SAN FRANCISCO -- MarkMonitor®, the global leader in enterprise brand protection, today released the Summer 2007 Brandjacking Index, reporting that online scammers increasingly abuse the top-ranked brands and endanger consumers by selling questionable prescription drugs through dubious online pharmacies. In the case of prescription drug sites that sell the most popular brands, the report showed the majority operate without proper credentials and lack even the most basic e-commerce security features, risking customers health and putting their personal information at risk.
The data shows brandjackers are profoundly exploiting brands, using increasingly sophisticated tactics, and, in the case of the pharmaceutical industry, posing an outright danger to consumers through questionable practices that indicate counterfeiting and gray markets, said Irfan Salim, president and chief executive officer of MarkMonitor. Caveat emptor on the part of consumers is not a sufficient response to the depredations of online scammers and thieves; brand holders must shoulder the responsibility of protecting their brands online from the highly-developed and ever-evolving threats that brandjackers pose.
The quarterly MarkMonitor Brandjacking Index is an independent report that measures the effect of online threats to brands and investigates trends, including drilled-down analysis of how the most popular brands are abused online and the industries in which abuse is causing the most damage. In addition to ongoing tracking of 30 leading brands as identified by Interbrand, the summer report includes a research focus on online abuses of pharmaceutical brands, including an investigation of the counterfeit/gray market for popular prescription drugs.
The reports drug and online channel abuse data for the online pharmaceutical market is based on six leading drug brands: three of the highest ranking drug products according to the Top 200 Brands for 2006 by US Sales study by Drugs.com and three of the most frequently searched drug products online.
Following are select findings from the MarkMonitor Summer 2007 Brandjacking Index:
Online sales of fake, expired or gray-market drugs are big business and illicit practices breed health and security risks
- Of the 3,160 online pharmacies studied, only four are accredited as Verified Internet Pharmacy Practice Sites (VIPPS), the industry credential that assures consumers of legitimate online pharmacy operations.
- 10 percent of the online pharmacies studied clearly state no prescription is required to purchase the drugs.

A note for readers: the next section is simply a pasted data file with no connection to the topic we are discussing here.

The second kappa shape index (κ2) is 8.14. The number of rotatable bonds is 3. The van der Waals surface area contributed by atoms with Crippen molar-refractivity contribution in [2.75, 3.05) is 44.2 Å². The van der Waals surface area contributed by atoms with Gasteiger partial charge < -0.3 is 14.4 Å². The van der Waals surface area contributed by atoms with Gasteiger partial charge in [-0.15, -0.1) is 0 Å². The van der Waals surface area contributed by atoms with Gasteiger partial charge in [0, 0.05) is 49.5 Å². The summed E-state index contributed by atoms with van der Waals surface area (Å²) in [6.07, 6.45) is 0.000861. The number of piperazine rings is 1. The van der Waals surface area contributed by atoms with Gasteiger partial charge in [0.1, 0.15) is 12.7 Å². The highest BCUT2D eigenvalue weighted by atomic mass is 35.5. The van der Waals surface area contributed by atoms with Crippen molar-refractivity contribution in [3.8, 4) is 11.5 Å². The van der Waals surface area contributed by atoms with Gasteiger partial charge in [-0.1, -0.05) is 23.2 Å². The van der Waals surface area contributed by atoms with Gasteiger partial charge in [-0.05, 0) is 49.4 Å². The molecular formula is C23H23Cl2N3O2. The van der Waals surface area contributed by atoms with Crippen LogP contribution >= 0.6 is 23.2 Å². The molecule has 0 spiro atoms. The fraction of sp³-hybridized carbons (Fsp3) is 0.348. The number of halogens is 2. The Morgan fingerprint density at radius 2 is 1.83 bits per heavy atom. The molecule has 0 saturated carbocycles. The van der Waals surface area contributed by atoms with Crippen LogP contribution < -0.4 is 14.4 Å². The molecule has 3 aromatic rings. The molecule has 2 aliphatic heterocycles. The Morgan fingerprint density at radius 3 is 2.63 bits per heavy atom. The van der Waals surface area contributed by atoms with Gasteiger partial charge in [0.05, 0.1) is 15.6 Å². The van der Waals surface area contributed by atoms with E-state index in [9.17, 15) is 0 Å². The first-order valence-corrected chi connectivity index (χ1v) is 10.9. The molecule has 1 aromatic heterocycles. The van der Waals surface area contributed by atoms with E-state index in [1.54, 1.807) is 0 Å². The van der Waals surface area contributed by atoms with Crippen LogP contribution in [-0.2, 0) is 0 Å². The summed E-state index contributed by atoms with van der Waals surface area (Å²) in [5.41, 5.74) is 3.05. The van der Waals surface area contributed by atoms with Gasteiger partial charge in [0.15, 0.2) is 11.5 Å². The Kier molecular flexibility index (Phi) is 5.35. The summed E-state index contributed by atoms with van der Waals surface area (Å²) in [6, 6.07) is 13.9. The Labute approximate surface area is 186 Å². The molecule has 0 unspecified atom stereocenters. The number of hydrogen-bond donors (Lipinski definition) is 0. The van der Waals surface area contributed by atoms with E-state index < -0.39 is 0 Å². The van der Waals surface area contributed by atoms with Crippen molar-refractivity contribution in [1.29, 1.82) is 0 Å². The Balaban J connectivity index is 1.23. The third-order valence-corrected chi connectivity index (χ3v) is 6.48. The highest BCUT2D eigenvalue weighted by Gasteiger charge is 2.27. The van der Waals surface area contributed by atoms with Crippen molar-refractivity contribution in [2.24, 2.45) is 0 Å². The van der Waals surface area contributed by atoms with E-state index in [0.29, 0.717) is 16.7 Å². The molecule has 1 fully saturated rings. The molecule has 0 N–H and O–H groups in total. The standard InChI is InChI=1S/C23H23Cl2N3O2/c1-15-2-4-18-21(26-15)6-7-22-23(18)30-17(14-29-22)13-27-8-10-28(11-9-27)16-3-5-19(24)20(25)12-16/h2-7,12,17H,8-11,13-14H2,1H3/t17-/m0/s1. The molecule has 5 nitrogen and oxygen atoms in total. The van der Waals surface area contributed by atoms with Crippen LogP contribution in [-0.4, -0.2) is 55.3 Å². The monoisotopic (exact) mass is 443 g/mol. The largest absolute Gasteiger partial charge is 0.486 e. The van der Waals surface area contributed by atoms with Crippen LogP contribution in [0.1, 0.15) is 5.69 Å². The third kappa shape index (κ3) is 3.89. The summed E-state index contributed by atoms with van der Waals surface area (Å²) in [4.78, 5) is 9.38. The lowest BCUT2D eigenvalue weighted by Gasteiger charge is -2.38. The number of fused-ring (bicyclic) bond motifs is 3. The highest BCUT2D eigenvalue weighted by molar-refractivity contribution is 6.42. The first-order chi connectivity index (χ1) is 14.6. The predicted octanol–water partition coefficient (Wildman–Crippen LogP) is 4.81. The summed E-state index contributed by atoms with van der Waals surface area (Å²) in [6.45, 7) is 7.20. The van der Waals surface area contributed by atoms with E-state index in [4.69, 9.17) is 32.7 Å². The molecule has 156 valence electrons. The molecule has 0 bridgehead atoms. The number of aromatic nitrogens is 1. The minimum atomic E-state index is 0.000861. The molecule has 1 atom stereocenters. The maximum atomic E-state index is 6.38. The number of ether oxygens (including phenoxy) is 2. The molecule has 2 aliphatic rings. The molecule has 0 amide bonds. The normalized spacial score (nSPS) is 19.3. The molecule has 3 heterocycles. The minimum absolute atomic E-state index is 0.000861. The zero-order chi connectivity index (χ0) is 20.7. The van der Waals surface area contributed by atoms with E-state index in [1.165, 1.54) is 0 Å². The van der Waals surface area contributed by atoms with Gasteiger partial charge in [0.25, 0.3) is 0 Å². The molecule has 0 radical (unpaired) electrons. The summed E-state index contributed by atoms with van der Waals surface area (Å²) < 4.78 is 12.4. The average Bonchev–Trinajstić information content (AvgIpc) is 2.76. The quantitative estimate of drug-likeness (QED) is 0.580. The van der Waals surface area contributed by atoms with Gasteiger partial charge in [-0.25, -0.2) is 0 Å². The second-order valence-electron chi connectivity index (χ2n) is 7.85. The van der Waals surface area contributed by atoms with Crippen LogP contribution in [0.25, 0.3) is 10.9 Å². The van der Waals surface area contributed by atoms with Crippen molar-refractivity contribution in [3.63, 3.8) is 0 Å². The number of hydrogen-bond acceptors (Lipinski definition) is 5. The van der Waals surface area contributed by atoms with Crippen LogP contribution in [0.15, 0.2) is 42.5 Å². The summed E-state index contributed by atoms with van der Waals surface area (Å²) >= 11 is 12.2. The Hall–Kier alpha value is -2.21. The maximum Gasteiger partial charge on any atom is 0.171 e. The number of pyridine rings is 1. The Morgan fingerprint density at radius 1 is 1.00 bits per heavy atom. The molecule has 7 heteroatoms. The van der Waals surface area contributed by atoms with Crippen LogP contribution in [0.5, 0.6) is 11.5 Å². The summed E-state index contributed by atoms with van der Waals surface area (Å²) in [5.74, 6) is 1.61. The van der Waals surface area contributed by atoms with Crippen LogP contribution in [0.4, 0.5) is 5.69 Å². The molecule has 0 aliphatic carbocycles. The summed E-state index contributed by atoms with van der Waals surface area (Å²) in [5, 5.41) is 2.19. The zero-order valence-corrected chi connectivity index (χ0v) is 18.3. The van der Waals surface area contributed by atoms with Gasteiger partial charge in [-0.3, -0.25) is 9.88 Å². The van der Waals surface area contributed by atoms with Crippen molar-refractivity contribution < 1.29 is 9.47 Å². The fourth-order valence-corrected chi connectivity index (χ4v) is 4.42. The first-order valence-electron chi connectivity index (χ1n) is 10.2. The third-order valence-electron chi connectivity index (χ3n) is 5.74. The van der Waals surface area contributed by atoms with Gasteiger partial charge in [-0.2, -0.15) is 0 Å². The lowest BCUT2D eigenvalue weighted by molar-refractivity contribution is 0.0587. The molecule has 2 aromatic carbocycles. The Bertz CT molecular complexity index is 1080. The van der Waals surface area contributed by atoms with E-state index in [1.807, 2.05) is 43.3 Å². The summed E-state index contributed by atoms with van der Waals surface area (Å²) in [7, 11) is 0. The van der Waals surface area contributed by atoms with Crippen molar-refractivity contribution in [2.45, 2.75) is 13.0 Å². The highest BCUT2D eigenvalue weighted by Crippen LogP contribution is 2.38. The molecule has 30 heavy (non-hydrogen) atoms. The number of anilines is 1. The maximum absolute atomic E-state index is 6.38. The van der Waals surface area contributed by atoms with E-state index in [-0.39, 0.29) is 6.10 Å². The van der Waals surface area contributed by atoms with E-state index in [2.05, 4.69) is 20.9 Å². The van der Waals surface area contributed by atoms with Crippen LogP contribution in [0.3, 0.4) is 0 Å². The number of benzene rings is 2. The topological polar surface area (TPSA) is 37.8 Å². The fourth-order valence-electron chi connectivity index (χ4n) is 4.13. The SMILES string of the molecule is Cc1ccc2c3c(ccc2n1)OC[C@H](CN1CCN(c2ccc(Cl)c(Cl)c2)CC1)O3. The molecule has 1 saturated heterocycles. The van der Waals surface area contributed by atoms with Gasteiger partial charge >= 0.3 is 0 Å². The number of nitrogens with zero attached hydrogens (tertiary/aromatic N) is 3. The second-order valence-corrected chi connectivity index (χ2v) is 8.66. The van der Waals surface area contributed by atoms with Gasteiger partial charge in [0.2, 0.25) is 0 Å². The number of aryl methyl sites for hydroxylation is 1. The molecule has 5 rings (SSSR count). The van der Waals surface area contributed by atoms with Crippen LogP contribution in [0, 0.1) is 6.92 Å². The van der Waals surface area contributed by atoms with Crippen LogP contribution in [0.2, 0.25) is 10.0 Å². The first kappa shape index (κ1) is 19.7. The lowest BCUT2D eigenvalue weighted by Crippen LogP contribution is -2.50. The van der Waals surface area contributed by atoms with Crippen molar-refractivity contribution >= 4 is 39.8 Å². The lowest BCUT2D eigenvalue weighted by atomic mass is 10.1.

- 59% of these 3,160 pharmacies were hosted in the United States, followed by the United Kingdom which hosted 18% of the pharmacies.
- More than 50 percent of them do not secure customer data, putting consumers identity information at risk. The majority does not use SSL encryption and more than 20 percent of post-purchase emails captured in the MarkMonitor analysis contained links to unencrypted customer data.
- One-third of the online pharmacies in the study generate enough traffic to merit an Alexa ranking. Each of these sites sees an average of 32,000 visitors daily. Using industry statistics for traffic conversion and average order sizes, MarkMonitor estimates that this traffic converts to $4 billion in annual sales for the six drug brands studied.
- Representative sampling of pricing for one popular drug brand shows an average of $10.85 for VIPPS-accredited sites in contrast to an average price of $2.72 for non-accredited sites. These deep discounts are significantly higher than the known channel allowance and strongly point to questionable drug products.
- Exchange sites that sell pharmaceuticals in bulk quantities by the pill risk corrupting the overall drug supply chain by injecting potentially phony and dangerous medications into the market. Analysis of just 21 exchange/trade sites shows 75 million individual pills available for sale for the six drug brands studied, which, according to conservative estimates, equals a $150 million wholesale market for those six brands alone.
- 31 percent of exchange site listings originated in China followed by 26 percent in the United States and 19 percent in India.
Criminals around the world continue to show a remarkable degree of adaptability and flexibility as they take advantage of the Internet to hijack well-known brands to steal funds, rob identities, launch major profit centers for counterfeit and gray-market goods and conduct other nefarious activities, said Frederick Felman, chief marketing officer for MarkMonitor. Brand holders are left with the incredible burden of preserving the integrity of their brand on the Internet to protect their reputations, revenues and customers.